Hungarians returned Viktor Orban to power after eight years in opposition, giving the Fidesz leader a two-thirds majority in parliament, allowing him to change the recession-hit country’s Constitution.
“Hungarians brought down a regime and founded a new one,” Orban said in front of supporters in a televised speech from central Budapest late yesterday. “They founded the regime of national cooperation instead of the reign of oligarchs.”
Fidesz won 57 of 121 parliamentary seats contested yesterday for a total of 263 seats in the 386-strong parliament, according to results on the election bureau’s Web site with 98 percent of precincts reporting. The Socialist Party, ousted after eight years in power, won 59 seats, the radical nationalist Jobbik party gained 47 and Lehet Mas a Politika, a green group, got 16. One independent candidate won a seat.
Orban pledged tax cuts to jumpstart growth after the worst recession in 18 years in the first European Union member to obtain an international bailout to avert a default in 2008. Fiscal conditions attached to the loan exacerbated the recession as unemployment rose to a record. Fidesz now has enough power to overhaul state administration, analysts said.
“Initially the election results should please the markets,” Zoltan Torok, an economist at Raiffeisen International Bank-Holding AG in Budapest, wrote in a note to clients today. “The symbolic meaning of the qualified majority is that with such an authority there are no obstacles ahead of much needed structural reforms.”
The forint traded at 263.07 per euro at 10:34 a.m., having gained 19 percent against the euro since hitting its weakest level in March 2009, the second-best performer among the 25 emerging-European currencies tracked by Bloomberg after the Polish zloty. The cost to protect against a Hungarian default fell to the lowest since October 2008 and the benchmark BUX Index more than doubled over the past year, suggesting rising confidence in an economic recovery.
Fidesz plans to focus on jumpstarting growth instead of meeting an IMF-dictated budget deficit goal of 3.8 percent of GDP for this year. The commission estimates this year’s shortfall at 4.2 percent of GDP. The party has accused the government of lying about the size of the gap.
Generating growth is a pre-requisite for fiscal consolidation and may help limit the support for radicals, who posted their biggest electoral gains since communism fell in 1990, Orban said on April 12.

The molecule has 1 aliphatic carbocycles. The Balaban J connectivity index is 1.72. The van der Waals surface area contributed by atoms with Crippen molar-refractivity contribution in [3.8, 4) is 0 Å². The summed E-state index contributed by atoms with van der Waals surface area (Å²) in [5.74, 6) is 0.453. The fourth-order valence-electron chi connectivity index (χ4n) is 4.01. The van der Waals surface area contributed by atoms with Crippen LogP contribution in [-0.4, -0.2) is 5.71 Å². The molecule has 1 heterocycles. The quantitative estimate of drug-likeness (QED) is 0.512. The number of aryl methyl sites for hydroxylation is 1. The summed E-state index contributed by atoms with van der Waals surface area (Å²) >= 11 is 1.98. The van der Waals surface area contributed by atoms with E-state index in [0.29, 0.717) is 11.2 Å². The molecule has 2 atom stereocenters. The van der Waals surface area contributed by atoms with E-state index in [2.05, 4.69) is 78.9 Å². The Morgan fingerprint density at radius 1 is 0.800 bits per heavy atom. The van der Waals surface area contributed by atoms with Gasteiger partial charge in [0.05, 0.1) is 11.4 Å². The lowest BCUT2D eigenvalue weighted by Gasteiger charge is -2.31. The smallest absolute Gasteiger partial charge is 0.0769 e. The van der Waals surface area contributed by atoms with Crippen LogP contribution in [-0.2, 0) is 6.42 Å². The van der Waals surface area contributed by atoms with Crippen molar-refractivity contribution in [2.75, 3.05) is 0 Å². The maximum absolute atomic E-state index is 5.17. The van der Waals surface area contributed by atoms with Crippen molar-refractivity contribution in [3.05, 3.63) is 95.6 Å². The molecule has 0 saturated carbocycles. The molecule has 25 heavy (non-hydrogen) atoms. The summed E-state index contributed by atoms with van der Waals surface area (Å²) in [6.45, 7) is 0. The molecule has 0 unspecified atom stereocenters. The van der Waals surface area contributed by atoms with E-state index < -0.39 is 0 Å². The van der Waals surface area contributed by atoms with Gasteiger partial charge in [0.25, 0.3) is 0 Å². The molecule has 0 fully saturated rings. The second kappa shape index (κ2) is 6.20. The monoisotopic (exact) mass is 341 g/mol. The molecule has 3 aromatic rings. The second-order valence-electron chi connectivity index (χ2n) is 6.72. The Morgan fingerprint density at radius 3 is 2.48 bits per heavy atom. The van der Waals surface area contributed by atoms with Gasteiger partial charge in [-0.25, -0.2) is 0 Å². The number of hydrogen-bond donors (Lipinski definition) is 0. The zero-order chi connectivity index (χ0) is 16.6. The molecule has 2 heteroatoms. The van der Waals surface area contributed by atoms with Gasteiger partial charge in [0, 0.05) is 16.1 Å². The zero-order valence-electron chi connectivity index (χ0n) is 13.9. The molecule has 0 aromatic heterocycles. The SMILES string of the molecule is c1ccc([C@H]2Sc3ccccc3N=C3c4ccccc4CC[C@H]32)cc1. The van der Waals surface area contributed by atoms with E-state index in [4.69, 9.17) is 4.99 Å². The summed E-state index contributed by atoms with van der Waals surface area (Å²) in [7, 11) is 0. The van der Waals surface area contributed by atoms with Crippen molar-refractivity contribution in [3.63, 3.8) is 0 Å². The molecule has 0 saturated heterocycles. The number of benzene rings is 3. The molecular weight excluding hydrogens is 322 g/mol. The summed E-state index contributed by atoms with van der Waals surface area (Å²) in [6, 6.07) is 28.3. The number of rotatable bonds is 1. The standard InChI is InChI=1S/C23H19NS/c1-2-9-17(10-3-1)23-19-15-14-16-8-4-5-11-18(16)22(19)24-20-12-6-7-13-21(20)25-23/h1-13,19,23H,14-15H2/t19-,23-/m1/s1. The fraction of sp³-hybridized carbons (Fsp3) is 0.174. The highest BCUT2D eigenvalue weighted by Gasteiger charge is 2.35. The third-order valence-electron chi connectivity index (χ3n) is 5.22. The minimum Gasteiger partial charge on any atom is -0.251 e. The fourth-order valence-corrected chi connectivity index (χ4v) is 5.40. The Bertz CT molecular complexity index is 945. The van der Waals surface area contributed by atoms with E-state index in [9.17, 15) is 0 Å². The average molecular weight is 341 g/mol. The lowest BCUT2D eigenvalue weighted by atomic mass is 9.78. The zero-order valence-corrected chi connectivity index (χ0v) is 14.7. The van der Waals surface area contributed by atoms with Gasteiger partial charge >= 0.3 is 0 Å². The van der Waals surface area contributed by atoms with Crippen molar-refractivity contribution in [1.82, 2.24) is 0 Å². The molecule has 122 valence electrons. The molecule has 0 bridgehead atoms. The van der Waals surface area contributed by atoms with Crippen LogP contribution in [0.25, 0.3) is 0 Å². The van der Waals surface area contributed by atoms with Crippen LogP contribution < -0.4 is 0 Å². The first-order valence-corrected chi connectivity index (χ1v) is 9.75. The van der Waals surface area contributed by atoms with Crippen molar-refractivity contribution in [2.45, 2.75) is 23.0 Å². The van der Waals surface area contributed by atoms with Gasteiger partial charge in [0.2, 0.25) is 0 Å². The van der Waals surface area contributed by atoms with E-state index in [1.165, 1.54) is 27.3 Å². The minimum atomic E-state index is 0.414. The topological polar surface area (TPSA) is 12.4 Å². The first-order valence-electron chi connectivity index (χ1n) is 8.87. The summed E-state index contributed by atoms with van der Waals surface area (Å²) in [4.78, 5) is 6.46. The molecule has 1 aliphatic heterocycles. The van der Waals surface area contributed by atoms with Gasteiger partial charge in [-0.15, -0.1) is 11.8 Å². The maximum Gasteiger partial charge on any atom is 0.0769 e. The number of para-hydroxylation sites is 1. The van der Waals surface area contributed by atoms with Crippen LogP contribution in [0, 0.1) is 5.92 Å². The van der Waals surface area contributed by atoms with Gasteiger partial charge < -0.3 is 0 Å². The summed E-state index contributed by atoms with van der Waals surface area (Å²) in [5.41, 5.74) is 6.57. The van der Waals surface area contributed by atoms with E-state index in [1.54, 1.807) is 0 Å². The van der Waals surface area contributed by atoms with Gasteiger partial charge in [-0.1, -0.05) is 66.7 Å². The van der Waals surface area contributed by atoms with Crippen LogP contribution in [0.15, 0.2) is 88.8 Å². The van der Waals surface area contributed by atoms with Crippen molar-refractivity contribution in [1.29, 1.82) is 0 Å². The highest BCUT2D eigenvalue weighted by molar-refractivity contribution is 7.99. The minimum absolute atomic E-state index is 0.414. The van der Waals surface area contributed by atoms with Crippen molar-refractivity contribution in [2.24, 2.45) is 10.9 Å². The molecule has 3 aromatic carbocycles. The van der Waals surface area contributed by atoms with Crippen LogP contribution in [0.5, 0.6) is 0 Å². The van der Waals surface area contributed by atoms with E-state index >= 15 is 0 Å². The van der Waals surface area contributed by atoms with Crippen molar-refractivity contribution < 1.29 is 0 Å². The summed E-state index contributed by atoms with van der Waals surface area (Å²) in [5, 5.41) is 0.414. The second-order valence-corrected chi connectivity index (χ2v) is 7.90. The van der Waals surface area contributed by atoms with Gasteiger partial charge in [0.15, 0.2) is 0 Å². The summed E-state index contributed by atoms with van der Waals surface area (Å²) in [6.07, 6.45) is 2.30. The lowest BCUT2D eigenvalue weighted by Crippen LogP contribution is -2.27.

The next Cabinet wants to renegotiate and extend Hungary’s $27 billion emergency loan agreement with the International Monetary Fund, the European Union and the World Bank, which expires in October. The aim is to win permission to raise the budget deficit target for this year to between 4.5 percent and 6.5 percent of GDP, former Economy Minister Gyorgy Matolcsy told Hir TV last month.
“The biggest question is whether Fidesz can strike a deal with the IMF,” Gyorgy Barcza, an economist at KBC Groep NV in Budapest, said in a phone interview. “If Fidesz pledges to overhaul the economy, the IMF in exchange may allow bigger tax cuts.”
Fidesz pledged to use its unprecedented mandate to halve the number of representatives in parliament and local councils and create private jobs to lead the economy out of a recession after GDP shrank 6.3 percent last year, the most since 1991. The IMF expects output to continue shrinking this year.
Orban’s two-thirds majority is the biggest mandate for any party in Europe, according to Nezopont Intezet in Budapest. It will also allow the party to change laws governing elections, referenda, citizenship and media, and name members of the Constitutional Court.
Hungary, once a frontrunner in the transition to a free- market economy from communism, lost its edge as successive governments racked up debt to fund higher spending. The European Commission estimates government debt will reach 80 percent of gross domestic product this year, the highest among the EU’s eastern members, while employment is the bloc’s second-lowest after Malta.
The nation is undergoing its fifth year of austerity to narrow a deficit that was the European Union’s widest in 2006 and was 4 percent of gross domestic product last year.
Fidesz, which governed with Orban as premier from 1998 to 2002, gained support as voters punished a Socialist-led government that raised taxes and cut spending.
Former Prime Minister Ferenc Gyurcsany, who defeated Orban four years ago, stepped down during last year’s recession. His support was eroded in 2006 by spending cuts and a leaked admission that he lied about the state of the economy to win the elections that year. The news sparked Budapest’s worst street violence in 50 years.
Further spending cuts by his successor, Gordon Bajnai, stabilized the country’s finances even as the economy lurched into its worst recession since 1991 and unemployment soared. Output fell 6.3 percent last year and the government sees a 0.2 percent drop this year before growth returns in 2011. Socialist Party Chairwoman Ildiko Lendvai resigned after the results were published, she said in a speech broadcast by state television.
Jobbik, a radical nationalist party founded in 2003 which wants to drop free-market reforms, has also tapped into voter resentment during the recession and posted the best showing by an extremist party since the end of communism.
The party wants to revive the gendarmerie, disbanded after World War II for its role in deported Jews to Nazi concentration camps, to police the country’s gypsy minority.
Fidesz already won an absolute majority in parliament in the first round of voting two weeks ago. The runoff yesterday decided the fate of 57 districts where no candidate reached 50 percent in the first round as well as 64 seats that were distributed as compensation for votes for losing candidates.
To contact the reporter on this story: Zoltan Simon in Budapest at firstname.lastname@example.org.